Businessman Denis O'Brien has begun giving evidence at the High Court in his defamation action against the Sunday Business Post.
His lawyers told the jury they should award Mr O'Brien substantial damages to reflect the seriousness of allegations made in a number of articles in the newspaper almost four years ago.
They also claimed the articles were published maliciously and presented in a lurid way and the jurors should also award aggravated damages as a result.
Mr O'Brien is suing the Sunday Business Post over the articles published on 15 March 2015 giving details of a 2008 report by accountants PwC into Ireland's banks.
Mr O'Brien says the articles portrayed him as one of the "developer kings" who destroyed the country and bankrupted its banking system.
He claims he was portrayed as someone who over-borrowed in a disturbing way, received cheap and easy money from the banks, and was facilitated by improper influence on bankers, politicians and who had tried to keep his identity as a substantial borrower a secret.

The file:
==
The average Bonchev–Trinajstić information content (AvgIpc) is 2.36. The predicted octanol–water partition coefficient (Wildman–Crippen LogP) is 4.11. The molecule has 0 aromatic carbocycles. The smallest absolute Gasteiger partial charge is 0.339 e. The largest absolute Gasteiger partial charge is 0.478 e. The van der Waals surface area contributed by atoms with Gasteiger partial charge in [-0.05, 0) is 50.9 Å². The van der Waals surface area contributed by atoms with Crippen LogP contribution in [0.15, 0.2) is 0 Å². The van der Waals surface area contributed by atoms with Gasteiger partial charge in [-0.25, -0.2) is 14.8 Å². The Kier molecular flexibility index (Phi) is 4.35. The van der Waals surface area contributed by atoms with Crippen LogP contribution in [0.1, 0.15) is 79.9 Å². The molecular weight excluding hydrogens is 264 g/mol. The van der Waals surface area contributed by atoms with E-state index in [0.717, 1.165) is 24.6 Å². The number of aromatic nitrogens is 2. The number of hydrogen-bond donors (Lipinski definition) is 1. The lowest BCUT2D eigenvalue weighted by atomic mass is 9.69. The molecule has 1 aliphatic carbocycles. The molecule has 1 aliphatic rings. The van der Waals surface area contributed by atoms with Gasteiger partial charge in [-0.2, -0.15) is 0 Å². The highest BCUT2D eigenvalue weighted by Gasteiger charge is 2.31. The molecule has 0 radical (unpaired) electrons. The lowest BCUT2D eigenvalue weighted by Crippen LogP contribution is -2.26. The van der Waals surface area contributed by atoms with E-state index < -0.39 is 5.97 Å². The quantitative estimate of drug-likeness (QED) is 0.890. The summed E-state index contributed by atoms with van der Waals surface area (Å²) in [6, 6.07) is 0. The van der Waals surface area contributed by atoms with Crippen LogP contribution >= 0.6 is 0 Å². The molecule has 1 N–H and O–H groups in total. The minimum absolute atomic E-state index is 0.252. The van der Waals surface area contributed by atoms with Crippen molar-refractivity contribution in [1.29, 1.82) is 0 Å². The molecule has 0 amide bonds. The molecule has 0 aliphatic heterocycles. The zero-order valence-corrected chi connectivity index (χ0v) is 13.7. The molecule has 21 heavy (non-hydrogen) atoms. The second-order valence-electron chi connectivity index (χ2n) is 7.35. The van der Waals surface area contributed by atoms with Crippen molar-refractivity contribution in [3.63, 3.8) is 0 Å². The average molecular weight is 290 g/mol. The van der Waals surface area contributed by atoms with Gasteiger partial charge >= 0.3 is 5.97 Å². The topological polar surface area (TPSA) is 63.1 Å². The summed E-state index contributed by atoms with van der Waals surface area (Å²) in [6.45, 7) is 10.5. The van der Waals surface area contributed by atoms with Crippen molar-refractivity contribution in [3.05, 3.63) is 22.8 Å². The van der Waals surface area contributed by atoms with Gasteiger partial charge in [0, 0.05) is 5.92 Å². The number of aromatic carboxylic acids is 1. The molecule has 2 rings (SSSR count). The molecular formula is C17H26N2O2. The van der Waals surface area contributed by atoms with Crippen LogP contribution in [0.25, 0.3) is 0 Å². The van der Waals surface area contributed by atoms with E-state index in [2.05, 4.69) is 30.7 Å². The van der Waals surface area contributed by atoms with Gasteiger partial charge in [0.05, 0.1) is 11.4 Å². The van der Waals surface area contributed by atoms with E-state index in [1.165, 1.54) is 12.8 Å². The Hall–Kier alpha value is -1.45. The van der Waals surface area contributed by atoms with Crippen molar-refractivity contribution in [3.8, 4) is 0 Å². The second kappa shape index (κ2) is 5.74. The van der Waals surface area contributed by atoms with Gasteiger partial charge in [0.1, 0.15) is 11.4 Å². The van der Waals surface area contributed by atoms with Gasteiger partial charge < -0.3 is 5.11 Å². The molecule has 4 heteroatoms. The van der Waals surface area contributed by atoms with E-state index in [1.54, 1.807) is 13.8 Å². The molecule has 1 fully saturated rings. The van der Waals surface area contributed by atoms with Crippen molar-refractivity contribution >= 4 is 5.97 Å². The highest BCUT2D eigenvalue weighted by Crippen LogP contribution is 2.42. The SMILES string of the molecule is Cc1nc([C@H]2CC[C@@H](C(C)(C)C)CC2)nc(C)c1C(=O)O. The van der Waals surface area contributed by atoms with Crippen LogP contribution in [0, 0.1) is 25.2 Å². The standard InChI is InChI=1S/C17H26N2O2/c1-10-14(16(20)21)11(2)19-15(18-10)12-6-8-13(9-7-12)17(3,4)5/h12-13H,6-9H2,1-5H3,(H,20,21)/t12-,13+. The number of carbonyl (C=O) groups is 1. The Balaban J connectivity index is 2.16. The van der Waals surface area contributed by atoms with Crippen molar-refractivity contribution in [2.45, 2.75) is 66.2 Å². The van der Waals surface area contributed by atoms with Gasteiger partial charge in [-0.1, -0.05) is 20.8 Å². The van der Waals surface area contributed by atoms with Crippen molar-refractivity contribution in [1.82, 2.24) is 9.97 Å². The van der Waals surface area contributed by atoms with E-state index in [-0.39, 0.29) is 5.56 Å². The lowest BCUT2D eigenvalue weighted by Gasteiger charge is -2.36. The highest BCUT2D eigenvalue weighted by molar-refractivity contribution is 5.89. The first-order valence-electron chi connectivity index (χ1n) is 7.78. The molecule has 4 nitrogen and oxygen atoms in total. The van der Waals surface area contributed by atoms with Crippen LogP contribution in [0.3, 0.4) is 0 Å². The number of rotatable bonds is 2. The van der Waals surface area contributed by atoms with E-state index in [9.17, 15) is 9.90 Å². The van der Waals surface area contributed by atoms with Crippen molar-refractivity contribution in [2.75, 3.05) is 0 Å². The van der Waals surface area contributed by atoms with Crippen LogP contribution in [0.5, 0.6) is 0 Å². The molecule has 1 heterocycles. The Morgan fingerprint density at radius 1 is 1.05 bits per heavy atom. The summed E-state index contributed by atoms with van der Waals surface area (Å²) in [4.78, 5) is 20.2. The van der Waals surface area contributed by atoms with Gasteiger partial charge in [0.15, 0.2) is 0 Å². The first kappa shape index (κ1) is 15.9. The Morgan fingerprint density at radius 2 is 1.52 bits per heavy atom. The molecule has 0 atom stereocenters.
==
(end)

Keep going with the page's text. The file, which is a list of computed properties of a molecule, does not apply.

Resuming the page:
His Senior Counsel Luán Ó Braonáin told the jury today that the articles about a so-called "gang of 22" men who had borrowed billions, destroyed Ireland and bankrupted the banks, made no distinction between good borrowers and bad borrowers.
Mr Ó Braonáin said the newspaper referred to Denis O'Brien as someone who had very big loans from the banks and also said that he had repaid the loans and was one of AIB and Bank of Ireland's best customers.
But he said this made up just 22 words in a series of articles running over several pages and finding these words was like finding a needle in a haystack.
Mr Ó Braonáin said the jurors would have to decide what meaning a reasonable reader was going to take from the articles.